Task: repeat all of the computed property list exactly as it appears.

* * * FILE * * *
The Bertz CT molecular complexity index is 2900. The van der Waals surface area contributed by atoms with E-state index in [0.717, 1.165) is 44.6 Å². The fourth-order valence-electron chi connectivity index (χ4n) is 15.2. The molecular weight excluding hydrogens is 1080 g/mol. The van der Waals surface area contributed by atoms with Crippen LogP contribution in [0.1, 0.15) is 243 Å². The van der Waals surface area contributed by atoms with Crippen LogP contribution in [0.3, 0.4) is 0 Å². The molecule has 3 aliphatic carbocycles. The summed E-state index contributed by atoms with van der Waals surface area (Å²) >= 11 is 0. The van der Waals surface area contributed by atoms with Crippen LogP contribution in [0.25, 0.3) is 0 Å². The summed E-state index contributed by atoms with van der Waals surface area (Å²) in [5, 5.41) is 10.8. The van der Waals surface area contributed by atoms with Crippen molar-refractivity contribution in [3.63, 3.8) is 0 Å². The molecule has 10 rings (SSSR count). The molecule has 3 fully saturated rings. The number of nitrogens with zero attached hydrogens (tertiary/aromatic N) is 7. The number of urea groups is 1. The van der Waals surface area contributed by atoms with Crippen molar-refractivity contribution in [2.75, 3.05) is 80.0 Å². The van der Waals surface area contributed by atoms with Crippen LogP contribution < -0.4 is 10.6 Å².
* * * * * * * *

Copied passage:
The Bertz CT molecular complexity index is 2900. The van der Waals surface area contributed by atoms with E-state index in [0.717, 1.165) is 44.6 Å². The fourth-order valence-electron chi connectivity index (χ4n) is 15.2. The molecular weight excluding hydrogens is 1080 g/mol. The van der Waals surface area contributed by atoms with Crippen LogP contribution in [0.1, 0.15) is 243 Å². The van der Waals surface area contributed by atoms with Crippen LogP contribution in [0.3, 0.4) is 0 Å². The molecule has 3 aliphatic carbocycles. The summed E-state index contributed by atoms with van der Waals surface area (Å²) >= 11 is 0. The van der Waals surface area contributed by atoms with Crippen LogP contribution in [0.25, 0.3) is 0 Å². The summed E-state index contributed by atoms with van der Waals surface area (Å²) in [5, 5.41) is 10.8. The van der Waals surface area contributed by atoms with Crippen molar-refractivity contribution in [3.63, 3.8) is 0 Å². The molecule has 10 rings (SSSR count). The molecule has 3 fully saturated rings. The number of nitrogens with zero attached hydrogens (tertiary/aromatic N) is 7. The number of urea groups is 1. The van der Waals surface area contributed by atoms with Crippen molar-refractivity contribution in [2.75, 3.05) is 80.0 Å². The van der Waals surface area contributed by atoms with Crippen LogP contribution < -0.4 is 10.6 Å².